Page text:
More on auditor rotation

Spfahey writes:

Big4.com Exclusive: European Commission Proposal will Hurt Audit Quality, says PwC 

http://www.big4.com/pricewaterhousecoopers/big4-com-exclusive-european-commission-proposal-will-hurt-audit-quality-says-pwc

In an effort to reduce any possible collusion or conflicts of interest among executives and their auditors, the European commission is looking to implement “firm rotation” guidelines where companies will have to rotate away from a firm and have a cooling off period.

I know my company is worried about this policy entering the US with our audits because we are not a Big4 firm and each client is very important to our overall success. I am conflicted if we should implement a similar system here. Ideally it is beneficial for external users of the financial statements to have another set of eyes on the financial statements. It seems like a way to help pick up fraud or misstatements that one firm may have missed for several years. 
On the other hand, if a firm is happy with their auditors, should we really force them to fire them after a set period of time?
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About Mark P. Holtzman

Chair of Accounting Department at Seton Hall University. PhD from The University of Texas at Austin. Worked at Deloitte's New York Office. BSBA from Hofstra University.

7 comments

  1. I do not think auditor rotation will help increase the quality of audits. It may help by increasing auditor independence, but not audit quality. There have to be other measures that can implemented to increase competition in the audit industry and increase audit quality. One measure to increase quality is maybe have a more in depth peer reviews on audit procedures. Another measure could be stricter rules on what audit findings need to be put in the auditor's report. Anyway I look at it, I don't think mandatory auditor rotation will increase audit quality or competition in the industry. For large clients, small and midsize firms just don't have to manpower to conduct those audits. If auditor rotation was implemented, clients would just keep recycling through the same 2 or 3 auditors that are big enough to conduct the audit. Since the auditors would know that they will eventually get that client back, they would have no motivation to spend the money to increase their audit quality. If there was a chance they could lose the client permanently, then firms would have to motivation to increase the quality of their audits. I just don't think auditor rotation will increase the quality of audits due to the lack of motivation to do so.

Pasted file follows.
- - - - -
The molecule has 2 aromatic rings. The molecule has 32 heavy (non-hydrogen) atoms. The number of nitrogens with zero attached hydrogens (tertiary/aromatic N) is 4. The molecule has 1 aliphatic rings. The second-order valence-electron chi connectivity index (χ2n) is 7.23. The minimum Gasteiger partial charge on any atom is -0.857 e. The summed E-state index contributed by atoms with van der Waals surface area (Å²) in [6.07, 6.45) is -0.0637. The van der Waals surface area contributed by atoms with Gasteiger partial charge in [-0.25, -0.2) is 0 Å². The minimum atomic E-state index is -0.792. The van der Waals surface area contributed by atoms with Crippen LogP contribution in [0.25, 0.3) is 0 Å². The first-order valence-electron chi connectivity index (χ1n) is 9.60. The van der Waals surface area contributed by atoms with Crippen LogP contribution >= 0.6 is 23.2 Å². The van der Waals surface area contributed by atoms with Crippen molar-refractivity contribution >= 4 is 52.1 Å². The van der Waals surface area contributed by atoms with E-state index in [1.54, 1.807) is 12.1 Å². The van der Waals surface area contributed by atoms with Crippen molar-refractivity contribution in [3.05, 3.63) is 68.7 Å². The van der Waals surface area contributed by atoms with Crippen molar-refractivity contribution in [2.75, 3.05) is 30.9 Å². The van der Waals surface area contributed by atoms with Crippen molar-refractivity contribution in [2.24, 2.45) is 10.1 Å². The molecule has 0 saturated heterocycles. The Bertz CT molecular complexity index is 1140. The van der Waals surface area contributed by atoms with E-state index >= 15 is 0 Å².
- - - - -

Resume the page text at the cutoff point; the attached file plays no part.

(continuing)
2. I definitely agree that audit rotation should not be a big issue. If you believe that your employees work can suffer or that they may act in an unethical manner because they have had too much experience with a particular client, than you haven't done a good job of hiring. The audit process is a lot smoother when you are working with the same client over and over and I believe it makes you more likely to catch errors because of your familiarity.